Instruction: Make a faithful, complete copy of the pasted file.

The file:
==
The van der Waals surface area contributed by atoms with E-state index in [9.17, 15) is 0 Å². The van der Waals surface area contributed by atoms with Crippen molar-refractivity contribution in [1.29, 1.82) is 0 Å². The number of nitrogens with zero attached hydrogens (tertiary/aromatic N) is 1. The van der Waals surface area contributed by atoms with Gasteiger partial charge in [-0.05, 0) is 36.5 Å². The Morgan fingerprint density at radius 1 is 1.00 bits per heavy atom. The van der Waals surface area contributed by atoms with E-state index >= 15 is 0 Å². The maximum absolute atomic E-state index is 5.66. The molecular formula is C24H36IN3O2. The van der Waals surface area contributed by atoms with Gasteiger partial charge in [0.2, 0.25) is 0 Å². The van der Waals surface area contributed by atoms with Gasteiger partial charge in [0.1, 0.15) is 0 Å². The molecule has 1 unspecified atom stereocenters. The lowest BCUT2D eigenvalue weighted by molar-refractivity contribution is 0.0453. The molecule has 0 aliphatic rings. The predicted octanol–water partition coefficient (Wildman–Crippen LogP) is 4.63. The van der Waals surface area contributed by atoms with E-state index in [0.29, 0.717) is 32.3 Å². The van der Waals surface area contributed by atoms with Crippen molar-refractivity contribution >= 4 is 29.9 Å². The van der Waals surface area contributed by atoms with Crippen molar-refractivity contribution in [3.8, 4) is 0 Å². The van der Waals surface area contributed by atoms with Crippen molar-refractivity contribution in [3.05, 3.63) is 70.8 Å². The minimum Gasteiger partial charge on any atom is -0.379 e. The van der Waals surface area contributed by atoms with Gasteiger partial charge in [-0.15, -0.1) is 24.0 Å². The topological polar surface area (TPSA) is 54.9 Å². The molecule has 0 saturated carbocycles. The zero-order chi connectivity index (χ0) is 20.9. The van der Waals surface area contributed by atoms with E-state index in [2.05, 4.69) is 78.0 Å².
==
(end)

The van der Waals surface area contributed by atoms with E-state index in [9.17, 15) is 0 Å². The van der Waals surface area contributed by atoms with Crippen molar-refractivity contribution in [1.29, 1.82) is 0 Å². The number of nitrogens with zero attached hydrogens (tertiary/aromatic N) is 1. The van der Waals surface area contributed by atoms with Gasteiger partial charge in [-0.05, 0) is 36.5 Å². The Morgan fingerprint density at radius 1 is 1.00 bits per heavy atom. The van der Waals surface area contributed by atoms with E-state index >= 15 is 0 Å². The maximum absolute atomic E-state index is 5.66. The molecular formula is C24H36IN3O2. The van der Waals surface area contributed by atoms with Gasteiger partial charge in [0.2, 0.25) is 0 Å². The van der Waals surface area contributed by atoms with Gasteiger partial charge in [0.1, 0.15) is 0 Å². The molecule has 1 unspecified atom stereocenters. The lowest BCUT2D eigenvalue weighted by molar-refractivity contribution is 0.0453. The molecule has 0 aliphatic rings. The predicted octanol–water partition coefficient (Wildman–Crippen LogP) is 4.63. The van der Waals surface area contributed by atoms with E-state index in [0.29, 0.717) is 32.3 Å². The van der Waals surface area contributed by atoms with Crippen molar-refractivity contribution >= 4 is 29.9 Å². The van der Waals surface area contributed by atoms with Crippen molar-refractivity contribution in [3.8, 4) is 0 Å². The van der Waals surface area contributed by atoms with Crippen molar-refractivity contribution in [3.05, 3.63) is 70.8 Å². The minimum Gasteiger partial charge on any atom is -0.379 e. The van der Waals surface area contributed by atoms with Gasteiger partial charge in [-0.15, -0.1) is 24.0 Å². The topological polar surface area (TPSA) is 54.9 Å². The molecule has 0 saturated carbocycles. The zero-order chi connectivity index (χ0) is 20.9. The van der Waals surface area contributed by atoms with E-state index in [2.05, 4.69) is 78.0 Å².